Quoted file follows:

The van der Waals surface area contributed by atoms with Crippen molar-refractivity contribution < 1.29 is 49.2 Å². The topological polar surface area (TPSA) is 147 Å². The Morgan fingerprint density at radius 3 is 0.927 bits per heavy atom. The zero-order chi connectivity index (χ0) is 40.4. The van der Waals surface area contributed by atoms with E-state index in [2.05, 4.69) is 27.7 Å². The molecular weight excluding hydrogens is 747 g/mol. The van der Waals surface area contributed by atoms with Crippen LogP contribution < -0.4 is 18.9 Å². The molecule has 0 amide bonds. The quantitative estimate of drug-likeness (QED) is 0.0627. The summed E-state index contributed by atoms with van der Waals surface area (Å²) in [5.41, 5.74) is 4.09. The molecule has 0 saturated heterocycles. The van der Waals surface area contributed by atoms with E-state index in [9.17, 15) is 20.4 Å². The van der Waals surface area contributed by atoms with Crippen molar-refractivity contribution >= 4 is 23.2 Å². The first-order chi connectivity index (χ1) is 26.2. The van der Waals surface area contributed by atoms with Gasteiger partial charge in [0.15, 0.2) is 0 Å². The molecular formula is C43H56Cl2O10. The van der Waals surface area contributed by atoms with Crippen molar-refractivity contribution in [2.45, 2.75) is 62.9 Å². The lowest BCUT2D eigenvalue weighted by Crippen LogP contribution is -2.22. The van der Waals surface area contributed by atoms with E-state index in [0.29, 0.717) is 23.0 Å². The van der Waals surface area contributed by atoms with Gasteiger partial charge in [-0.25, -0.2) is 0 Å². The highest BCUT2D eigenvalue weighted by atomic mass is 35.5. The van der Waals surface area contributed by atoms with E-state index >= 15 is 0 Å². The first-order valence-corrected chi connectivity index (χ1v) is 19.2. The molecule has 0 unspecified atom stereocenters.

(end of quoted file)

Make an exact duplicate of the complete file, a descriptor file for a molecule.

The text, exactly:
The van der Waals surface area contributed by atoms with Crippen molar-refractivity contribution < 1.29 is 49.2 Å². The topological polar surface area (TPSA) is 147 Å². The Morgan fingerprint density at radius 3 is 0.927 bits per heavy atom. The zero-order chi connectivity index (χ0) is 40.4. The van der Waals surface area contributed by atoms with E-state index in [2.05, 4.69) is 27.7 Å². The molecular weight excluding hydrogens is 747 g/mol. The van der Waals surface area contributed by atoms with Crippen LogP contribution < -0.4 is 18.9 Å². The molecule has 0 amide bonds. The quantitative estimate of drug-likeness (QED) is 0.0627. The summed E-state index contributed by atoms with van der Waals surface area (Å²) in [5.41, 5.74) is 4.09. The molecule has 0 saturated heterocycles. The van der Waals surface area contributed by atoms with E-state index in [9.17, 15) is 20.4 Å². The van der Waals surface area contributed by atoms with Crippen molar-refractivity contribution >= 4 is 23.2 Å². The first-order chi connectivity index (χ1) is 26.2. The van der Waals surface area contributed by atoms with Gasteiger partial charge in [0.15, 0.2) is 0 Å². The molecular formula is C43H56Cl2O10. The van der Waals surface area contributed by atoms with Crippen molar-refractivity contribution in [2.45, 2.75) is 62.9 Å². The lowest BCUT2D eigenvalue weighted by Crippen LogP contribution is -2.22. The van der Waals surface area contributed by atoms with E-state index in [0.29, 0.717) is 23.0 Å². The van der Waals surface area contributed by atoms with Gasteiger partial charge in [-0.25, -0.2) is 0 Å². The highest BCUT2D eigenvalue weighted by atomic mass is 35.5. The van der Waals surface area contributed by atoms with E-state index >= 15 is 0 Å². The first-order valence-corrected chi connectivity index (χ1v) is 19.2. The molecule has 0 unspecified atom stereocenters.